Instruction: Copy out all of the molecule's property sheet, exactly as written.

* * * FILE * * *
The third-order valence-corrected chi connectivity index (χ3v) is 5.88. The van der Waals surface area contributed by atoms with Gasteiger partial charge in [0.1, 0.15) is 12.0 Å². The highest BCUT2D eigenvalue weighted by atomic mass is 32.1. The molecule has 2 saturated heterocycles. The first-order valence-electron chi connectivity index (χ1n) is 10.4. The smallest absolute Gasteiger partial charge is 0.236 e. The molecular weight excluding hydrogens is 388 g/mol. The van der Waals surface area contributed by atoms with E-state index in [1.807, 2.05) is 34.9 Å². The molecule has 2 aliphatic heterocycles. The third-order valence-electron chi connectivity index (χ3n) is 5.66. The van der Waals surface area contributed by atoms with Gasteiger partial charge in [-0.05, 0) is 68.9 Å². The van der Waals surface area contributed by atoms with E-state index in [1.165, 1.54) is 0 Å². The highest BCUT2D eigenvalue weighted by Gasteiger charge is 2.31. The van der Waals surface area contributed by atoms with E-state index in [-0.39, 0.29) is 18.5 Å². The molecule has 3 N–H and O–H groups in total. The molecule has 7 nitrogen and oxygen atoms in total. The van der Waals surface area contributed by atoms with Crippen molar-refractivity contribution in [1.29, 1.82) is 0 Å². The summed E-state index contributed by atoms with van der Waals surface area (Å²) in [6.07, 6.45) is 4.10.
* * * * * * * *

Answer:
The third-order valence-corrected chi connectivity index (χ3v) is 5.88. The van der Waals surface area contributed by atoms with Gasteiger partial charge in [0.1, 0.15) is 12.0 Å². The highest BCUT2D eigenvalue weighted by atomic mass is 32.1. The molecule has 2 saturated heterocycles. The first-order valence-electron chi connectivity index (χ1n) is 10.4. The smallest absolute Gasteiger partial charge is 0.236 e. The molecular weight excluding hydrogens is 388 g/mol. The van der Waals surface area contributed by atoms with E-state index in [1.807, 2.05) is 34.9 Å². The molecule has 2 aliphatic heterocycles. The third-order valence-electron chi connectivity index (χ3n) is 5.66. The van der Waals surface area contributed by atoms with Gasteiger partial charge in [-0.05, 0) is 68.9 Å². The van der Waals surface area contributed by atoms with E-state index in [1.165, 1.54) is 0 Å². The highest BCUT2D eigenvalue weighted by Gasteiger charge is 2.31. The van der Waals surface area contributed by atoms with E-state index in [-0.39, 0.29) is 18.5 Å². The molecule has 3 N–H and O–H groups in total. The molecule has 7 nitrogen and oxygen atoms in total. The van der Waals surface area contributed by atoms with Crippen molar-refractivity contribution in [1.29, 1.82) is 0 Å². The summed E-state index contributed by atoms with van der Waals surface area (Å²) in [6.07, 6.45) is 4.10.